At the Centre of Perfect Pizza
Rockville Centre, New York
MAPPING THE DAY
Rockville Centre, New York may not necessarily be a vacation destination, but the food is definitely a worthy draw for a RoadTrip. The lovely residential town is located less than an hour from Manhattan on Long Island.
Our visit was an adventure. We were two California natives plunked in a Long Island suburb to perform a research project for a client. During our three-night stay, we have never been honked at more in our entire lives. It did not matter if we were driving or walking, we clearly did not know the secret rules of the road and local denizens were not shy in letting us know.
While our work days were stress-filled, our evening dining experiences could not have been better. The local Hampton Inn desk clerk was a Rockville Centre native and steered us to his local favorites: Churchill’s, The Original George Martin and Blue Moon Pizzeria.
VIEW FROM THE TABLE
Blue Moon boasts a 50-year reputation and prized coal-burning oven. The casual ambiance is punctuated with exposed brick walls and red-and-white checkered tablecloths.
We were seated at a booth and greeted with friendly service. We ordered Blue Moon beer on draft, a House Salad for two and a Blue Moon Special Pizza with peppers, onions, mushrooms and sausage. I can still taste the coal-burning oven crust in my memory … crisp, salty and slightly charred.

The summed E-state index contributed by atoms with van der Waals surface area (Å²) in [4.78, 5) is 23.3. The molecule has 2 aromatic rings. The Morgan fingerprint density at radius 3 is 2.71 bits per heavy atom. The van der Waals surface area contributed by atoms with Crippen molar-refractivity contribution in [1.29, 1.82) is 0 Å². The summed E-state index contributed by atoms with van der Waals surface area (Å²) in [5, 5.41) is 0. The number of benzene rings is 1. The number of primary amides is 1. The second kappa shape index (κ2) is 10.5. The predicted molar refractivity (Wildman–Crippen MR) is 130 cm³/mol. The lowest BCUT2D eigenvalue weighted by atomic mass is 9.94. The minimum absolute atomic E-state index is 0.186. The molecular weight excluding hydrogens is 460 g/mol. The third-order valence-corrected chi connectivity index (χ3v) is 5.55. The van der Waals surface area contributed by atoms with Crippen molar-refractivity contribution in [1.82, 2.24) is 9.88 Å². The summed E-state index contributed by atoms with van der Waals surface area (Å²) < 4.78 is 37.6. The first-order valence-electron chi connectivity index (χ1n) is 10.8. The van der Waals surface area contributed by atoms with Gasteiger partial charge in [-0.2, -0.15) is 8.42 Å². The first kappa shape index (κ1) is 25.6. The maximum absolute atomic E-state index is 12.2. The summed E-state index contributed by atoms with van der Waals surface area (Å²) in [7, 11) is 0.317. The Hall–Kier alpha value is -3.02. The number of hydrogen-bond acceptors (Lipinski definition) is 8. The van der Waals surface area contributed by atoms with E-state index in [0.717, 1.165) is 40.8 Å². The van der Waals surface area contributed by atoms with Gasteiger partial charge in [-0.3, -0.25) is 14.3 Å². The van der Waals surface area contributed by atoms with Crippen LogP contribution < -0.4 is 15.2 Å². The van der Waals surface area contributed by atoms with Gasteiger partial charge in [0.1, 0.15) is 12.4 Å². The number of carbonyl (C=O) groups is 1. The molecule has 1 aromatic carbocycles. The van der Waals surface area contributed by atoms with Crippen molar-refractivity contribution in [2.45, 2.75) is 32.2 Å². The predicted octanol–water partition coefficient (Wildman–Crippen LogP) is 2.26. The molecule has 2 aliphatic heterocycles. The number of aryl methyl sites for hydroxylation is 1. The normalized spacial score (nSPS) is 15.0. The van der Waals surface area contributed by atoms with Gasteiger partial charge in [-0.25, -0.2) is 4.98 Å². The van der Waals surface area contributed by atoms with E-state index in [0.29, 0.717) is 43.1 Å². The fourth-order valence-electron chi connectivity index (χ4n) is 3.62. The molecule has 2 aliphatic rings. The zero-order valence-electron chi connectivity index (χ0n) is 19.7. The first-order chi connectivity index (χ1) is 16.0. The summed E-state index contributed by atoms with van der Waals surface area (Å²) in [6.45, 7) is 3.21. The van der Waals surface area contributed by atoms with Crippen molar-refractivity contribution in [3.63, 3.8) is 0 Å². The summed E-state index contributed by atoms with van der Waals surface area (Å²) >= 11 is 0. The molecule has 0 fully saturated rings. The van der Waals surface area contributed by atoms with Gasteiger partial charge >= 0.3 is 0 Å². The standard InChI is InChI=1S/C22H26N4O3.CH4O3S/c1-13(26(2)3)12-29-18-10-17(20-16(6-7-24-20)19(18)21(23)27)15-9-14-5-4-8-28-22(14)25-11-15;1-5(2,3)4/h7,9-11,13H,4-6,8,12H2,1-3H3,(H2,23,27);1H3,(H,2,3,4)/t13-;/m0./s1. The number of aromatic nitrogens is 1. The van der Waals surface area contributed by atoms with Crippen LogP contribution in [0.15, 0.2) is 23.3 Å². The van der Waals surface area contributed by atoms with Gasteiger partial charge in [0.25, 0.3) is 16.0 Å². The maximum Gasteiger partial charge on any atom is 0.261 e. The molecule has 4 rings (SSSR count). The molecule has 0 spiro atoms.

Pizza making is a very personal thing. So our recipe here is only about cooking technique. To start, make or buy your pizza dough. We have made dough from scratch in the past. It is wonderful, but very time consuming. We now more frequently buy dough at Trader Joes and it is great. You may also buy uncooked dough at your local pizzeria.
For sauce, we usually use Italian-seasoned tomato paste. A thin layer gives robust tomato taste without making the crust soggy.
For toppings, the sky is the limit. K.O. prefers sautéed onions and goat cheese. I like roasted red peppers, hot salami and buffalo mozzarella. The key is to have everything prepared before you start cooking the dough.
Start a charcoal grill at least 1 hour prior to cooking time. We use a Weber Kettle Grill and appreciate the ability to bake the pizza as well as grill. When the coals are white, spread them flat under 2/3’s of the grill space. You want to have space to finish your pizza with indirect heat at the end.
Roll and stretch your dough into small pizza rounds. We prefer a rustic, asymmetrical pizza, but it is really of no consequence how you stretch it. It is easier to handle smaller pizzas on the grill.
Pour olive oil into a cloth or paper towel and rub the grill grates. Carefully lay the raw dough directly onto the grill. The dough will quickly start to bubble on top and brown on the bottom. When the bottom is cooked to your liking, remove it and place on a large surface with the cooked side up.
Coat the cooked side with a thin layer of tomato sauce or paste, add cheese and toppings. Once dressed, place the uncooked side back on the grill. Cover to bake and melt the cheese. Check the grilling side often to ensure the right doneness. Move the pizza to indirect heat as needed to heat ingredients and melt the cheese.
The finished product is crisp and slightly charred. It is pretty close to the coal-burning oven in Rockville Centre.